In addition to the interpretation, Vitalik also raised questions about the document. On the one hand, it was the 128-byte validity proof mentioned in the document, and on the other hand, it was whether the public content included transaction content.

Later, Vitalik expressed his doubts again. He thought that the figures claimed by ZK Compression were like that if done separately each time, the cost of verifying SNARK would be higher than the cost of doing some small actions and hash operations (such as token transfers). The benefits of ZK rollup come from one SNARK packaging many transactions.

Solana launches ZK Compression, has the Ethereum community been broken?

But Vitaliks question was not answered, and his initial description of ZK Compression as a stateless client architecture gave supporters including Mert more confidence.

CEHV partner Adam Cochran firmly stated that ZK Compression is Solanas L2 solution, and he believes that one day, the Solana crowd will realize that what they have built is a good rollup based on L2 functionality/validity, not a whole chain. Adams firm attitude also attracted criticism from Mert.

Solana co-founder Anatoly Yakovenko seemed to be “indifferent” to the L1 or L2 debate, and even said that he was “happy to designate it as L2, storage rollup, or validity-based rollup, etc.” He just emphasized that “all executions occur on L1 and are ordered by L1 validators.” Although Adam was different from Mert’s tough response, he still insisted that ZK Compression could not be L1.

Solana launches ZK Compression, has the Ethereum community been broken?

Alex Gluchowski, founder of ZKsync, was also critical of ZK Compression. At the same time, he said that ZKsync has been quietly building an asynchronous and composable ZK future for Ethereum. But interestingly, after the release of ZK Compression, Anatoly also published a long article introducing asynchronous program execution (APE) in Solana.

Solana launches ZK Compression, has the Ethereum community been broken?

Will Rollup be the perfect match for Solana?

Solana has been looking for value for its network. The valuation logic of the altchains that emerged from the last bull market is not exactly like Bitcoin and Ethereum. Due to the cheap block space, it is difficult for the corresponding coin prices to rise significantly. However, Solana is still focusing on compression technology and constantly reducing its costs, which is a huge challenge to the appreciation of SOL to a certain extent.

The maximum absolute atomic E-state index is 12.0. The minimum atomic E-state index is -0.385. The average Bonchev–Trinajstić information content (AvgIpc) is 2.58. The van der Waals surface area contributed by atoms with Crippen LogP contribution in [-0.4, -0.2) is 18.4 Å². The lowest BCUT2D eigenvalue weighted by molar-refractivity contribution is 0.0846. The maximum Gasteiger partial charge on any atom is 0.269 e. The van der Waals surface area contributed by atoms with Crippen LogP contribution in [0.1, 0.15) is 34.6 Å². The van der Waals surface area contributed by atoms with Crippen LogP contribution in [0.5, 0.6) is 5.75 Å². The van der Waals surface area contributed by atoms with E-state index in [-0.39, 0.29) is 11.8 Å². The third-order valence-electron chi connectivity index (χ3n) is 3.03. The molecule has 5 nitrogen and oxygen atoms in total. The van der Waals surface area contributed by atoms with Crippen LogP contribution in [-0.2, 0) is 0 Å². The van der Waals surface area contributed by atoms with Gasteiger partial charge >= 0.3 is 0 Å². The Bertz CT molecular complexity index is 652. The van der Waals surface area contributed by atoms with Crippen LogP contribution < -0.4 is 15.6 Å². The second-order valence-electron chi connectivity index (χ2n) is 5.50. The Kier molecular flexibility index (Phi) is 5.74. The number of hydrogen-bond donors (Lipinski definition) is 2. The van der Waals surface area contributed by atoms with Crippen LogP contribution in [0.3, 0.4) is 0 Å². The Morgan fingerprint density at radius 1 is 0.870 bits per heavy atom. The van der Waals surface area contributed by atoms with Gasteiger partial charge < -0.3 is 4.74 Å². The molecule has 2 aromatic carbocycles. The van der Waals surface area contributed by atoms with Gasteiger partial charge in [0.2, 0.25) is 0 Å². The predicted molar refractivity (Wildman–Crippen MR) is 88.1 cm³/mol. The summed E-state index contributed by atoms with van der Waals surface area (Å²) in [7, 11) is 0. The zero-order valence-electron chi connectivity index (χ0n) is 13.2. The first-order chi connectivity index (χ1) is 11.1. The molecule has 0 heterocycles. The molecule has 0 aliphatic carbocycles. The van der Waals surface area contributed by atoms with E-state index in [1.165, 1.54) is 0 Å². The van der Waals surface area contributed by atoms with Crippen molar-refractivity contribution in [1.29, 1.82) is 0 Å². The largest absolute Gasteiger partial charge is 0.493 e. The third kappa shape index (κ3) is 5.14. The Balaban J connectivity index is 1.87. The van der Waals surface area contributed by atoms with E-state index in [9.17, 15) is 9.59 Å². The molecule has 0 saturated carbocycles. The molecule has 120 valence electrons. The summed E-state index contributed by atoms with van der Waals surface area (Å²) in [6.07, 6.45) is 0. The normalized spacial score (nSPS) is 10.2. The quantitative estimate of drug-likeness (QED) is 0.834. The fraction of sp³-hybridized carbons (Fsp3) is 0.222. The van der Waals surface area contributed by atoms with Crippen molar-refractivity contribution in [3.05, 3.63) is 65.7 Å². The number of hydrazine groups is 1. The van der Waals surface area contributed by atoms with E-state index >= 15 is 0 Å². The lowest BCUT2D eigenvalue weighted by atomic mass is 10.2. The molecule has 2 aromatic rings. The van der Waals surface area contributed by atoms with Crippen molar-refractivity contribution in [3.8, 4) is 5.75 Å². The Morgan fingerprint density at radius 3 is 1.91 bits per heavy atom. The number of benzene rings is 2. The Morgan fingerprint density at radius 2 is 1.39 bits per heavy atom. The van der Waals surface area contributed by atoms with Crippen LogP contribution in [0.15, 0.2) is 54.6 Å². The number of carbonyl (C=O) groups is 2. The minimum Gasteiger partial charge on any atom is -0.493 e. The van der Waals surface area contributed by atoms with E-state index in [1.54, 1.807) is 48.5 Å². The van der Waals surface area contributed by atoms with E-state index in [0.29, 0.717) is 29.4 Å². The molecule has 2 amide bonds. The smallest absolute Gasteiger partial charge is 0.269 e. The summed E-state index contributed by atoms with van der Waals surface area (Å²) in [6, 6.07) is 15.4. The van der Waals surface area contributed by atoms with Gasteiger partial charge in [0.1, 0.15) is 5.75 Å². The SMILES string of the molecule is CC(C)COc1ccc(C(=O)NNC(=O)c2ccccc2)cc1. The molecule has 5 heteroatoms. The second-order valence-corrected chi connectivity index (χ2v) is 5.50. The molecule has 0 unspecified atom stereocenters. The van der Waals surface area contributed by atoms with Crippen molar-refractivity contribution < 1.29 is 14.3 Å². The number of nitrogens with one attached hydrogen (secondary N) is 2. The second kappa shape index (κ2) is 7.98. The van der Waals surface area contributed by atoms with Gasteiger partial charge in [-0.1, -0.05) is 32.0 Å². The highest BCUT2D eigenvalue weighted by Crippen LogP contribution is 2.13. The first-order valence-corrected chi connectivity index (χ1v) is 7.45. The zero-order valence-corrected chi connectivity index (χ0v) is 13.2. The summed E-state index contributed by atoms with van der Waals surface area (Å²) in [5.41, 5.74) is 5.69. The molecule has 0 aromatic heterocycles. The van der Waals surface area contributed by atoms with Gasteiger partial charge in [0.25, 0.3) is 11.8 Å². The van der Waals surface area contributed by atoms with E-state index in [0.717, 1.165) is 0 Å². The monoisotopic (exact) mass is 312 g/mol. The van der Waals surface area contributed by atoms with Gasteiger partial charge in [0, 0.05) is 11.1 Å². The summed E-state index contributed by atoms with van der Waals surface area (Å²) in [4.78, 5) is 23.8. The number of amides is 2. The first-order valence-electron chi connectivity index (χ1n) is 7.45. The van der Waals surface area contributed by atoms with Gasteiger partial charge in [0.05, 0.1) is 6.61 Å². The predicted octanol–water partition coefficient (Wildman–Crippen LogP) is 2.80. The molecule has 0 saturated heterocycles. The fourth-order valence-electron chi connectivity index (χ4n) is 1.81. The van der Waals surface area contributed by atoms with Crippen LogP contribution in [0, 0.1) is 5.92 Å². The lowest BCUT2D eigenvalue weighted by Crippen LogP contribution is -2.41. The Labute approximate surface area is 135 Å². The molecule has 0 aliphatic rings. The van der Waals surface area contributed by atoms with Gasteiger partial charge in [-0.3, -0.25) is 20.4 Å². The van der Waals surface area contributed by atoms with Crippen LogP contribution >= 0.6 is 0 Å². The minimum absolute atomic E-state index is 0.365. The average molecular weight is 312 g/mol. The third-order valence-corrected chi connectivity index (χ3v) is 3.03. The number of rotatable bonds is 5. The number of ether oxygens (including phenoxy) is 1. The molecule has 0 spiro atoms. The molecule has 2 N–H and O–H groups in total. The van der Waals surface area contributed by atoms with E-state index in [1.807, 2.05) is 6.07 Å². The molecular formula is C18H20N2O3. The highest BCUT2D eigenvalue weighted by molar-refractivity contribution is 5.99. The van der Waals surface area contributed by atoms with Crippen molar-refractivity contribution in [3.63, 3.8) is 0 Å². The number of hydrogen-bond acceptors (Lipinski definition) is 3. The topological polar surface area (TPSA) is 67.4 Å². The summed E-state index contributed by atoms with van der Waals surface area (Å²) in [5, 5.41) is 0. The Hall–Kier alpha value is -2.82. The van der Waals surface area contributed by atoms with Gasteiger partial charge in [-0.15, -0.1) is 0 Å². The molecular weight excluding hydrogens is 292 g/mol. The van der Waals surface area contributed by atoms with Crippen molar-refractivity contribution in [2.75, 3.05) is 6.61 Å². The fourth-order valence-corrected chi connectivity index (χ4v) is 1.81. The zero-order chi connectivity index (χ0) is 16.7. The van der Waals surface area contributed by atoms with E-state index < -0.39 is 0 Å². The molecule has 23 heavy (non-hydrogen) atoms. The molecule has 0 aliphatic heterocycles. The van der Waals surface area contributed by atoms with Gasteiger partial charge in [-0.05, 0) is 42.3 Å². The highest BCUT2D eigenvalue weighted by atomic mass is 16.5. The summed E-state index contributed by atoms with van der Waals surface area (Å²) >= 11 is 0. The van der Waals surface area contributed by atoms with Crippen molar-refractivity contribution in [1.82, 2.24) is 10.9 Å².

Even taking into account Moore’s Law, even if hardware continues to improve in performance and Solana is optimized for this hardware progress, this does not mean that Solana will be able to handle the world’s demand, but Solana will manage better than other chains in terms of reliance on composability and low latency.

Unlike Ethereum, the Solana mainnet is not intended to be a “B2B chain”; it has always been and always will be a consumer chain. Building distributed systems at scale is extremely challenging, and Solana has the best potential to become the shared ledger for the world’s most valuable transactions.

As for rollups, Solana rollups will be mostly abstracted from end users.

Ideologically, Ethereums rollup was top-down, i.e. the Ethereum Foundation and leaders decided that the best way to scale was through rollups, and then started supporting various Layer 2s after the CryptoKitties incident. In Solana, demand is bottom-up, i.e. from application developers with significant user adoption. Therefore, most current roll-up plays are marketing plays, which are more narrative-driven than user demand-driven. This is a significant difference that may lead to a different rollup future than Ethereum.

But the state compression that ZK Compression enables for Solana, combined with Firedancer, multiple concurrent leaders, asynchronous execution, and an ecosystem of thousands of developers, undoubtedly gives Solana a real chance for crypto.